An interview with the Ken Johnson, the Managing Director of Jayben Australia Pty Ltd
John Hart: What type of products does your company produce?
Jayben: Our company is involved in three industries: We’ve got a manufacturing license with GKN Walterscheid to manufacture parts for a range of agricultural driveline products in Australia for the Australian and New Zealand market.
We are a major supplier to Caterpillar, or Cat Underground in Tasmania of driveshaft’s and drive shaft components and some other components.
We also have a business based in Tasmania which makes a range of small road sweepers and they’re fabricated and sold out of Tasmania but a lot of the machined components are made here in Adelaide.
JH: Why did you decide to purchase a new machine? And how were you able to internally justify this investment?
J: Really this latest machine was purely based on workload, particularly for Caterpillar. Our factory here in Adelaide is set up into three distinctive areas.
One cell manufacturers all the agricultural driveline components, the other cell assembles the driveshaft and does all the dispatch work and a third cell manufacturers all the components for the Caterpillar drive shafts. It’s in that area where we were short of machine capacity and needed an extra machine.
JH: So those operations are completely separate of each other?
J: There is a little bit of overlap between the different cells depending on the workload at the time, but we try and run them as separate entities.
JH: You purchased a Mazak VCN 510C; why did you purchase this particular machine over others in the Mazak range? And what about this machine makes it a good fit for what you produce?
J: There was a couple of issues I guess; we really only needed a basic three-axis machining centre because of the type of work we do, but we did specifically want something with through spindle coolant. Along the way, we found we could fit it with a probe system. Quite often, because of the geometric tolerances of the components we make, each part will need to be clocked up before the machining starts. The use of the probe system saves a huge amount of time in changing from one part to the other. We obviously got quotes from other suppliers, but in the end the thing that really sold us on the Mazak was the delivery schedule.
We needed something really quickly, we’ve got two other Mazak machines in the place, we’ve always been enthusiastic about Mazak’s because of the quality of the machines for a start and secondly the backup (service, technical back up, spare parts) which has always been really good.
John Hart came up with a pretty good deal for a quality machine so in the end it was an easy decision.
JH: Is this the first time you have dealt with John Hart Machine tools?
J: We bought our first Mazak machine 21 years ago, while there was a bit of a drought in between, we bought a lathe 18 months ago and now we’ve bought this machining centre.
JH: What part of the operation was the lathe bought for?
J: The lathe was bought specifically for manufacturing these agricultural driveline yolks. Unfortunately because of the workload we’ve had from Caterpillar we’ve never made an agricultural yolk in it, and all it’s doing is assisting in making Caterpillar parts.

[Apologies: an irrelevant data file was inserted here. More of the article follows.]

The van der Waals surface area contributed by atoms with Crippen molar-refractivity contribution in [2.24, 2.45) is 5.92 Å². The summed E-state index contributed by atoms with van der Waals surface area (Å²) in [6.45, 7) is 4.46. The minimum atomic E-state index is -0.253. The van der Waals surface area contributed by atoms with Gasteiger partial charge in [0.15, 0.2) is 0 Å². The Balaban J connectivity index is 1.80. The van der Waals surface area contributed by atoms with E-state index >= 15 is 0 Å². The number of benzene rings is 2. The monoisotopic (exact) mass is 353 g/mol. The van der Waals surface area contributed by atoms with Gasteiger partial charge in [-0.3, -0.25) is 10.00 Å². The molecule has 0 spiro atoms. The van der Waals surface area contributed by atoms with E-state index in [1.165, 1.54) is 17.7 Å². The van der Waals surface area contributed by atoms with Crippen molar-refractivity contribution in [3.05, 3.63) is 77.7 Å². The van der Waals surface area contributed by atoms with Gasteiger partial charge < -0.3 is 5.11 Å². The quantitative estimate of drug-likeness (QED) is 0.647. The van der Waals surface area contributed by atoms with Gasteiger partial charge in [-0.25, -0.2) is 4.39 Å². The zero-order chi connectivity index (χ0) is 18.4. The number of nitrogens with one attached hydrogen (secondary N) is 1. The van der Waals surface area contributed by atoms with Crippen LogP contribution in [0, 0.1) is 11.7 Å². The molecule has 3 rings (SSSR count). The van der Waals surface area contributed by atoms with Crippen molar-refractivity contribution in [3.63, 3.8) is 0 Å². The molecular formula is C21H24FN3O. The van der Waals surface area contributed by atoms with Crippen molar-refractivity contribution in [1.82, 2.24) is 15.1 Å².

But we bought this machine which has live tooling on it, because there are a number of products which have been included in our license with GKN Walterscheid that really lend themselves to a lathe with live tooling. We haven’t actually started to make those products yet, but we need to as soon as we can get into it.
JH: Could you talk about the machine you were using before the VCN and how it differs?
J: This is a minor upgrade from the machine we used previously, which we’ll continue to use, but the advantages of the new machine are the through spindle coolant, the higher rapid speed, better accuracy, and quicker tool change. Chip-to-chip, it’s much quicker than the machine we used previously.
JH: With the difference between the old and new machine, has the process of creating a part differed? Have you had to create new programs?
J: No it’s a pretty quick change over, and because the old machine has a Fanuc controller on it, we wanted to rewrite all the programs in Mazatrol. But it’s not a big deal, the Mazatrol system is pretty easy to come to grips with and so whilst we chose to rewrite the programs, we didn’t really have to because the controller could also run in the ISO language
JH: Have your operators found the new machine easy to adjust to?
J: Yes they have, because the training provided by John Hart is terrific. The team from the Adelaide Branch trained us. They’re a good bunch of guys with a wealth of information, they’re also great instructors.
We’ve been working on a special project, which is something a bit out of the ordinary for us, and John Hart has been down here two or three days this week helping us.
It’s a big press tool pressing the hub of a radiator fan out of a mining machine, which is a thing we are doing with a company we have a close relationship with. So whilst we would only do this sort of thing once in a blue moon, this machine has enabled us to do it. With the assistance of John Hart, it’s something we can do, otherwise we probably wouldn’t attempt it. How long has this project taken from start to finish? You weren’t drawing the designs up were you?
We had to create the model for it; this is only an aftermarket part. They gave us some samples of the parts and we had to get a company to do the initial drawings. One of our guys, with the assistance of John Hart, created the model and now the program is up and running.
JH: Is there anything you would like to add regarding the machine or the installation process?
J: No not really, like I said you can’t argue with the quality of the Mazak and the backup is as good as you would get from anybody and that says it all I think.